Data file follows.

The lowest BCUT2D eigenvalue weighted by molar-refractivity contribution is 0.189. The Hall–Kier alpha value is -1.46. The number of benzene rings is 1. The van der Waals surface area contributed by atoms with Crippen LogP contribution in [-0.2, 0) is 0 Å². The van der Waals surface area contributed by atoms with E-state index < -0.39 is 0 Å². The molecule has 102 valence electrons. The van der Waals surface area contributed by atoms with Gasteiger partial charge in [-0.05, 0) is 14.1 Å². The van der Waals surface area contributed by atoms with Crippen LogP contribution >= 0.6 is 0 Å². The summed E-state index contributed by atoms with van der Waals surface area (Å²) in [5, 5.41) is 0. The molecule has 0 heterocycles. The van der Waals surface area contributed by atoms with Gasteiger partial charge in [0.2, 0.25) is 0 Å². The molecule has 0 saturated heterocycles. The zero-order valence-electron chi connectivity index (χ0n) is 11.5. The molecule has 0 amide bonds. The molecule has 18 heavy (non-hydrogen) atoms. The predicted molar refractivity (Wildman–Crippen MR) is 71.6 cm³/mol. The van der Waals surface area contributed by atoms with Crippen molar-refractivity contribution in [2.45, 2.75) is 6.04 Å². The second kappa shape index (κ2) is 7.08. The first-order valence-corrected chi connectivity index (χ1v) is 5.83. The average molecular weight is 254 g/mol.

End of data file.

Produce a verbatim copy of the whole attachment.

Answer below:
The lowest BCUT2D eigenvalue weighted by molar-refractivity contribution is 0.189. The Hall–Kier alpha value is -1.46. The number of benzene rings is 1. The van der Waals surface area contributed by atoms with Crippen LogP contribution in [-0.2, 0) is 0 Å². The van der Waals surface area contributed by atoms with E-state index < -0.39 is 0 Å². The molecule has 102 valence electrons. The van der Waals surface area contributed by atoms with Gasteiger partial charge in [-0.05, 0) is 14.1 Å². The van der Waals surface area contributed by atoms with Crippen LogP contribution >= 0.6 is 0 Å². The summed E-state index contributed by atoms with van der Waals surface area (Å²) in [5, 5.41) is 0. The molecule has 0 heterocycles. The van der Waals surface area contributed by atoms with Gasteiger partial charge in [0.2, 0.25) is 0 Å². The molecule has 0 saturated heterocycles. The zero-order valence-electron chi connectivity index (χ0n) is 11.5. The molecule has 0 amide bonds. The molecule has 18 heavy (non-hydrogen) atoms. The predicted molar refractivity (Wildman–Crippen MR) is 71.6 cm³/mol. The van der Waals surface area contributed by atoms with Crippen molar-refractivity contribution in [2.45, 2.75) is 6.04 Å². The second kappa shape index (κ2) is 7.08. The first-order valence-corrected chi connectivity index (χ1v) is 5.83. The average molecular weight is 254 g/mol.